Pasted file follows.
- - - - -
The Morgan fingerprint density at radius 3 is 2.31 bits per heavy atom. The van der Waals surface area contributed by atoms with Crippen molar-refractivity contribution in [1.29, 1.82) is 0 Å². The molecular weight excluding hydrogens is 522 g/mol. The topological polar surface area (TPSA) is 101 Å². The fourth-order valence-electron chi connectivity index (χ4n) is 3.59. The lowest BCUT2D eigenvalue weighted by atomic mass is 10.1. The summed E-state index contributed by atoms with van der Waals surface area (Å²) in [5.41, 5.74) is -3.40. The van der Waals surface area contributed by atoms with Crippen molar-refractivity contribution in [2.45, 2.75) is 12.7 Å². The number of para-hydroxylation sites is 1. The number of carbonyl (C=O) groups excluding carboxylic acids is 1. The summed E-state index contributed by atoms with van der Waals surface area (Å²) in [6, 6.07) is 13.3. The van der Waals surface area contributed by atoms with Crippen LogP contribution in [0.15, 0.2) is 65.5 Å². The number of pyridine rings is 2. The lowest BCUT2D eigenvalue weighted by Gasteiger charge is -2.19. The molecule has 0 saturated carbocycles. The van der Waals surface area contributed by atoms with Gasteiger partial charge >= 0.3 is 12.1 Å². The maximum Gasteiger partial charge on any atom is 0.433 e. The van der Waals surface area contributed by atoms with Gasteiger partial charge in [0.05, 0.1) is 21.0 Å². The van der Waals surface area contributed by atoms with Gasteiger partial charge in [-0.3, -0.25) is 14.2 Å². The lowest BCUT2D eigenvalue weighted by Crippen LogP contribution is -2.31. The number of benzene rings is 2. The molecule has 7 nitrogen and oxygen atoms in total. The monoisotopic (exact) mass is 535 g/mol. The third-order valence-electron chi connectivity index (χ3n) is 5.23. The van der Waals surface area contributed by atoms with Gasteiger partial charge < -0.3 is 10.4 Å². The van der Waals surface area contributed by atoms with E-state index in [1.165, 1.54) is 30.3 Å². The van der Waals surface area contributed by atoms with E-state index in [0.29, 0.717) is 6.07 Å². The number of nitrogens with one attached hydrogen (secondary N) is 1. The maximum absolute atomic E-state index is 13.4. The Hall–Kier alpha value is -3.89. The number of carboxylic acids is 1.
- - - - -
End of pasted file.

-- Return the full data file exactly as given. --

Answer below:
The Morgan fingerprint density at radius 3 is 2.31 bits per heavy atom. The van der Waals surface area contributed by atoms with Crippen molar-refractivity contribution in [1.29, 1.82) is 0 Å². The molecular weight excluding hydrogens is 522 g/mol. The topological polar surface area (TPSA) is 101 Å². The fourth-order valence-electron chi connectivity index (χ4n) is 3.59. The lowest BCUT2D eigenvalue weighted by atomic mass is 10.1. The summed E-state index contributed by atoms with van der Waals surface area (Å²) in [5.41, 5.74) is -3.40. The van der Waals surface area contributed by atoms with Crippen molar-refractivity contribution in [2.45, 2.75) is 12.7 Å². The number of para-hydroxylation sites is 1. The number of carbonyl (C=O) groups excluding carboxylic acids is 1. The summed E-state index contributed by atoms with van der Waals surface area (Å²) in [6, 6.07) is 13.3. The van der Waals surface area contributed by atoms with Crippen LogP contribution in [0.15, 0.2) is 65.5 Å². The number of pyridine rings is 2. The lowest BCUT2D eigenvalue weighted by Gasteiger charge is -2.19. The molecule has 0 saturated carbocycles. The van der Waals surface area contributed by atoms with Gasteiger partial charge >= 0.3 is 12.1 Å². The maximum Gasteiger partial charge on any atom is 0.433 e. The van der Waals surface area contributed by atoms with Gasteiger partial charge in [0.05, 0.1) is 21.0 Å². The van der Waals surface area contributed by atoms with Gasteiger partial charge in [-0.3, -0.25) is 14.2 Å². The lowest BCUT2D eigenvalue weighted by Crippen LogP contribution is -2.31. The number of benzene rings is 2. The molecule has 7 nitrogen and oxygen atoms in total. The monoisotopic (exact) mass is 535 g/mol. The third-order valence-electron chi connectivity index (χ3n) is 5.23. The van der Waals surface area contributed by atoms with Gasteiger partial charge < -0.3 is 10.4 Å². The van der Waals surface area contributed by atoms with E-state index in [1.165, 1.54) is 30.3 Å². The van der Waals surface area contributed by atoms with E-state index in [0.29, 0.717) is 6.07 Å². The number of nitrogens with one attached hydrogen (secondary N) is 1. The maximum absolute atomic E-state index is 13.4. The Hall–Kier alpha value is -3.89. The number of carboxylic acids is 1.